With that being said, a considerable amount of wood was removed from the thickness of each model. This makes them lightweight for younger guitarists, and easier to hold. Especially considering a young person would probably have the guitar in their lap, and leaning over the guitar to see their fingers on the neck.
The cream binding is a nice touch that also makes the guitar feel more “authentic”. You also get the real deal trapezoid inlays that the Gibson guitars are famous for sporting. Everything about these guitars screams “good quality” and you can tell some real thought went into these models.
The humbuckers are a total surprise here, as I expected them to be “usable”. But both pickups actually sound really great through the Fender Blues Jr and BOSS Katana amplifiers that I played these guitars through. You can get some LEGIT tones out of these guitars!
Each humbucker has its own volume and tone control, just like the big boys. This is wonderful for younger players as they can learn what each knob does, making it easier to dial in a tone that they like. Both pickups are medium output so clean tones sound just as good as overdriven tones.
I mean, let’s be honest here: Some beginner guitars have some really awful, muddy sounding humbuckers. While the Epiphone Power Players are priced a little higher than some beginner guitars, this is obviously where some of the money went. Epiphone went above and beyond to have some decent ‘pups in these guitars.
Probably the most important feature is the hardware. As frequent readers will know, I am a firm believer that you should know just as much about maintenance as actual playing. You should know how to operate, work on, repair, and set up your guitar at a basic level.
The Epiphone Power Players series both come with a simple wrap-around bridge. This means changing strings is a breeze. These are a lot like PRS wrap-around bridges that are “pre-intonated”. That is one less factor in the maintenance of this guitar, so kids can learn how to change strings EASY.
For the most part, the Epiphone Power Players are marketed as guitars for children. But I also see a good possibility for players who may have a disability that makes playing full size guitars impossible. These could also be great for beginners with small hands, that have always been intimidated by a full size guitar.
Likewise, you could also use the Epiphone Power Players for a travel guitar. These are smaller, and easier to haul around than a full size guitar. Not to mention, if you are on a trip, bringing an expensive guitar in case is probably not the wisest option. I played both models, with my big hands, without any problems at all.
The usefulness of the Epiphone Power Players guitars is pretty limitless. Both models are solid right out of the box and they sound great. Add to that the ease of maintenance and I think Epiphone has a winner here.
The included accessories are all good as well. You get a decent gig bag, amp cable, a strap, and some picks to get you started. There is also an assortment of fun Epiphone stickers in the box, along with an Allen key for truss rod adjustments. You have everything you need to get started, minus an amp.
Epiphone Power Players Series: Final Thoughts
If your kiddo has been begging you to play your expensive axes, and you want to get them something worth playing, then the Epiphone Power Players are right up your alley. These are advertised as “Your First Forever Guitar” and I can see where that can be true. Kids that have had toy guitars will appreciate this “real” guitar.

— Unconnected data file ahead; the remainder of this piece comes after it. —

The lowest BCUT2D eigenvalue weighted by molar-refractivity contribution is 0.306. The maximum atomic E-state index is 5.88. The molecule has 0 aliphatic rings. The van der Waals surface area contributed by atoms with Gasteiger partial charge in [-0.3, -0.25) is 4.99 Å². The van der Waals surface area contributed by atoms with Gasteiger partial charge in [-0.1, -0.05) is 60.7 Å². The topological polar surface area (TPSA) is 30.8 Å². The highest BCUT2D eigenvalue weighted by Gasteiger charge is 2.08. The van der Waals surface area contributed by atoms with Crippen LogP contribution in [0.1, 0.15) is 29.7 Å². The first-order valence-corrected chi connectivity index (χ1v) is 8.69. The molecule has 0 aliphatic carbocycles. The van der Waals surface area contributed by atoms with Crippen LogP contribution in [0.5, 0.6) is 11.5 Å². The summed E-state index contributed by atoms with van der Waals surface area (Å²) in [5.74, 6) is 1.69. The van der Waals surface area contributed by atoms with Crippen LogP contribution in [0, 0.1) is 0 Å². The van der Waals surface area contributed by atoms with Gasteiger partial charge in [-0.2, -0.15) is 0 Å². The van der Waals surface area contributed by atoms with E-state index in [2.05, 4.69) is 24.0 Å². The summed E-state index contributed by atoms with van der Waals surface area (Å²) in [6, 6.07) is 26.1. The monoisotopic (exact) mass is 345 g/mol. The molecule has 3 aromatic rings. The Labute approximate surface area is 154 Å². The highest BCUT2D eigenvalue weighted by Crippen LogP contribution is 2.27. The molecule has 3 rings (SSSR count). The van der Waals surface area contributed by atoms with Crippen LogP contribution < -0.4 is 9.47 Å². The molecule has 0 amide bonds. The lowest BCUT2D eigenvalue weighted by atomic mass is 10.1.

You can probably find a lot of mini, or “kid-sized” guitars out there for a lower price point. I know Ibanez and Squier both make cheaper options. But I think Epiphone made it a point for these to not be as disposable as those other models. Yes, they are small… but the quality of the components is leagues ahead of the competition.
Most companies do not take kid-friendly, beginner guitars very seriously. I think this is a huge misstep, since a low effort guitar can make a child give up guitar out of frustration. Try keeping a crappy beginner guitar in tune, even as a pro, and you will see the frustration. Your first guitar at a young age should be something worth playing, that is also reliable. I think Epiphone nailed this.
If you are not a guitar player yourself, and you are looking to buy a child-friendly guitar for a beginner, then don’t cheap out. The less expensive options may all look the same, but the quality is what sets these Epiphone Power Players apart. These guitars play great, sound great, and have simple reliable features.
So if you have a young one ready to take the plunge into beginner guitar, then this is your best option by a long shot. Music can be a very rewarding hobby that lasts a lifetime. Guitar should have a chance to make a good first impression without spending a fortune, and Epiphone have made that possible.
The Epiphone Power Players SG electric guitar is a trimmed-down version of the legendary SG with a 22.73" scale length and slightly smaller mahogany body, making it an excellent choice for younger players. But make no mistake—this is no toy. The Power Players SG is a great travel guitar for more experienced players, too. The bolt-on mahogany neck has a sculpted heel for improved upper fret access, and it's powered by a pair of Epiphone 650R and 700T ceramic humbuckers for rich, full SG tone. The Power Players SG comes well-accessorized with a gig bag, strap, picks and guitar cable included.
Christoper HortonChristopher has been playing guitar and piano for 27 years. He has been active in the professional music industry for over two decades. He has toured for years with several bands and music projects. He worked in LA as a studio musician and engineer working with bands like IAMSOUND, Baroness, Kylesa, Black Tusk, Reflux, and Tripping Daisy. In between giving private lessons, he is recording a solo album for 2022-2023. Christopher plays Schecter guitars, BOSS amplifiers, and uses STL Tones in the studio.